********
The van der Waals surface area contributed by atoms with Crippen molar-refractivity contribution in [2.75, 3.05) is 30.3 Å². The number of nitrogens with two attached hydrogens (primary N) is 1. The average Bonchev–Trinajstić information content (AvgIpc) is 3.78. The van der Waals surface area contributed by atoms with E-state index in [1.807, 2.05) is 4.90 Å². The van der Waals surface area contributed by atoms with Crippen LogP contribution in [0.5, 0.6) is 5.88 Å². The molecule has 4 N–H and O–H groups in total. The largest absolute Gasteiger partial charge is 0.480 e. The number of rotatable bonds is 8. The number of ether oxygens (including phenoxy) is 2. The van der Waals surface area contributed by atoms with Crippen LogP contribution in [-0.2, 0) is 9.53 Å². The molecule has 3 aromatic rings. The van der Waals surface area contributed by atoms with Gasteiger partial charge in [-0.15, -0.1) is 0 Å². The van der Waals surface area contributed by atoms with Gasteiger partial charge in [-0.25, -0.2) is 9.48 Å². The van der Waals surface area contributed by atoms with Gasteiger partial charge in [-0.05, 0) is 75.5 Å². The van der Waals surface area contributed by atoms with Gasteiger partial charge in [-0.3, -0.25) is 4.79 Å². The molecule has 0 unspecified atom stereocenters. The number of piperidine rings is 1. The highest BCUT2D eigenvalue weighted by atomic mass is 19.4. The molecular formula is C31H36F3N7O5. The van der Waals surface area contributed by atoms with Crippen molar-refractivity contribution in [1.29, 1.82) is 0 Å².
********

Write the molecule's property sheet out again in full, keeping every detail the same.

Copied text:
The van der Waals surface area contributed by atoms with Crippen molar-refractivity contribution in [2.75, 3.05) is 30.3 Å². The number of nitrogens with two attached hydrogens (primary N) is 1. The average Bonchev–Trinajstić information content (AvgIpc) is 3.78. The van der Waals surface area contributed by atoms with E-state index in [1.807, 2.05) is 4.90 Å². The van der Waals surface area contributed by atoms with Crippen LogP contribution in [0.5, 0.6) is 5.88 Å². The molecule has 4 N–H and O–H groups in total. The largest absolute Gasteiger partial charge is 0.480 e. The number of rotatable bonds is 8. The number of ether oxygens (including phenoxy) is 2. The van der Waals surface area contributed by atoms with Crippen LogP contribution in [-0.2, 0) is 9.53 Å². The molecule has 3 aromatic rings. The van der Waals surface area contributed by atoms with Gasteiger partial charge in [-0.15, -0.1) is 0 Å². The van der Waals surface area contributed by atoms with Gasteiger partial charge in [-0.25, -0.2) is 9.48 Å². The van der Waals surface area contributed by atoms with Gasteiger partial charge in [-0.05, 0) is 75.5 Å². The van der Waals surface area contributed by atoms with Gasteiger partial charge in [-0.3, -0.25) is 4.79 Å². The molecule has 0 unspecified atom stereocenters. The number of piperidine rings is 1. The highest BCUT2D eigenvalue weighted by atomic mass is 19.4. The molecular formula is C31H36F3N7O5. The van der Waals surface area contributed by atoms with Crippen molar-refractivity contribution in [1.29, 1.82) is 0 Å².